One of our homeschooling years was dedicated to a unit study based on CS Lewis’ Chronicles of Narnia series. I had never read these stories as a child and I have to admit that I was a bit skeptical about my own personal enjoyment; however, as a dutiful homeschool mom I wanted to make sure that I had read the stories so I could engage my children in productive discussion. I have to admit that I was extremely humbled as I read these “children’s” stories, the theology Lewis presented was beyond anything I could have ever expected. Of all of the stories in the series, The Voyage of the Dawntreader, became the dearest to my heart and one that I return to again and again. It is in his story of Eustace Clarence Scrubb that Lewis shares with his readers the importance of exposing children to fairy stories. Eustace finds himself in mortal peril because he had “read none of the right books” and did not know what to do when confronted with a dragon (Lewis 84). Lewis writes:
“Most of us know what we should expect to find in a dragon’s lair, but, as I said before, Eustace had read only the wrong books. They had a lot to say about exports and imports and governments and drains, but they were weak on dragons” (87).
This is to become Eustace’s downfall as he finds his heart filled with the thoughts of dragons and soon he becomes one. While this may seem like a horrible ending to a rather horrid individual, Lewis uses it as the beginning of an amazing transformation as Eustace comes face to face with Aslan. This is the part of the story that gets me every time and I never tire of reading it. Aslan offered Eustace a chance to shed his dragon skin and let him try several times, only to meet without success. This, now this, is where the story gets good; Aslan offers to help him remove his dragon skin, an experience Eustace testifies to as something both extremely painful but strangely euphoric at the same time:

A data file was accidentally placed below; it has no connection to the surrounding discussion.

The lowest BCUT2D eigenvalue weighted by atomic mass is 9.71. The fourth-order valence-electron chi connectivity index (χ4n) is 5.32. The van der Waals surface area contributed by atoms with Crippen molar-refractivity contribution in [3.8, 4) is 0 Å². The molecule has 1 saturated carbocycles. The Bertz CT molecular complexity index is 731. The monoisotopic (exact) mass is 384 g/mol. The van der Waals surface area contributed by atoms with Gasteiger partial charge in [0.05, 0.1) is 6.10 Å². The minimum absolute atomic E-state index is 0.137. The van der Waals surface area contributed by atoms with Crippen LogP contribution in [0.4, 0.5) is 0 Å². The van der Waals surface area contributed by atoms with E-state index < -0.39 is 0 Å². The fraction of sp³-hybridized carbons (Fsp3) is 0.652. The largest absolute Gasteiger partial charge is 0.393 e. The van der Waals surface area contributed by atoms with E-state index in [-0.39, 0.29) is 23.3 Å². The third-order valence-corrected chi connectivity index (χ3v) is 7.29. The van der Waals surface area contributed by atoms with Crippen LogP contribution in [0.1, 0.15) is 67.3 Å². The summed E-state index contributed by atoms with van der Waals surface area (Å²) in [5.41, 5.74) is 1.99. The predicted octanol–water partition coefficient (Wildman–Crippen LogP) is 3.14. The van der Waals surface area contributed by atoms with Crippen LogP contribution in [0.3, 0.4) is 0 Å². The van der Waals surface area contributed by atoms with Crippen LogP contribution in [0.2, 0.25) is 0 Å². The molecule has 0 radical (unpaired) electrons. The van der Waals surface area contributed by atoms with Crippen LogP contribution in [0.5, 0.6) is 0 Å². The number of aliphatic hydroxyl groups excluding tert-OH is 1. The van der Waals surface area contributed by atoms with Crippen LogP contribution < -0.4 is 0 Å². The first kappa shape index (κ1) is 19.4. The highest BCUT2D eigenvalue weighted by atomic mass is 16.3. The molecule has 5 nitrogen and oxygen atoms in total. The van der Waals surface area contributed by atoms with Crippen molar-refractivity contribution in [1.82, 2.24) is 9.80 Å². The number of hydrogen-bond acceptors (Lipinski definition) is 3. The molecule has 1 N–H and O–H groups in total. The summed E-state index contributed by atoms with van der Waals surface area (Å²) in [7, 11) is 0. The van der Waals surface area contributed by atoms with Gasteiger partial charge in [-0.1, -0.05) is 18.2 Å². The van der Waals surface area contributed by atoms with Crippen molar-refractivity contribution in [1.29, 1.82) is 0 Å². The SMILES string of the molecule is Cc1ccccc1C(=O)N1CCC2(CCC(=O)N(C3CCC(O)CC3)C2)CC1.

“The very first tear he made was so deep that I thought it had gone right into my heart. And when he began pulling the skin off, it hurt worse than anything I’ve ever felt. The only thing that made me able to bear it was just the pleasure of feeling the stuff peel off. You know- if you’ve ever picked a scab off a sore place. It hurts like billy-oh but it is such fun to see it coming away” (Lewis 109).
This simple story hits to the core of my journey with Christ. I had tried so many times to remove my own sin only to find myself falling deeper into despair; then Jesus comes into my life…he rips and tears and peels away with excruciating pain, yet the end result of the pain is joy beyond all imagination.
So, as I enjoy a vacation with my husband, two daughters and their significant others, and my dear, sweet son, I am going to revisit this classic tale and savor all the memories of our homeschool, marvel at how my son has beaten the diagnosis of autism, and, just maybe, glean some much needed magic to help me endure my own personal battles.
Right now, more than ever, I need to find joy, not pain and sorrow, in the books I am reading. That is why I have finally decided to bring Kenneth Grahame’s The Wind in the Willows on vacation as my beach reading. I have such treasured memories of reading this story to my son while we were homeschooling. You see, my son was moderately autistic and hated, I mean HATED, books and would have nothing to do with reading. He would grab books from my hand and throw them, rip them apart when I was not looking, and hide some of our school books he had a special distaste for. But this book…this book reached in and touched his soul. He could not wait for story time and he soaked in the adventures of Mole, Badger, Rat, and, his absolute favorite, Mr. Toad. So, as I enjoy a vacation with my husband, two daughters and their significant others, and my dear, sweet son, I am going to revisit this classic tale and savor all the memories of our homeschool, marvel at how my son has beaten the diagnosis of autism, and, just maybe, glean some much needed magic to help me endure my own personal battles.
Curtis, Brent and John Eldredge. The Sacred Romance: Drawing Closer to the Heart of God. Nashville: Nelson. 1997. Print.
Lewis, Clive Staples. The Chronicles of Narnia: The Voyage of the Dawntreader. New York: Scholastic. 1995. Print.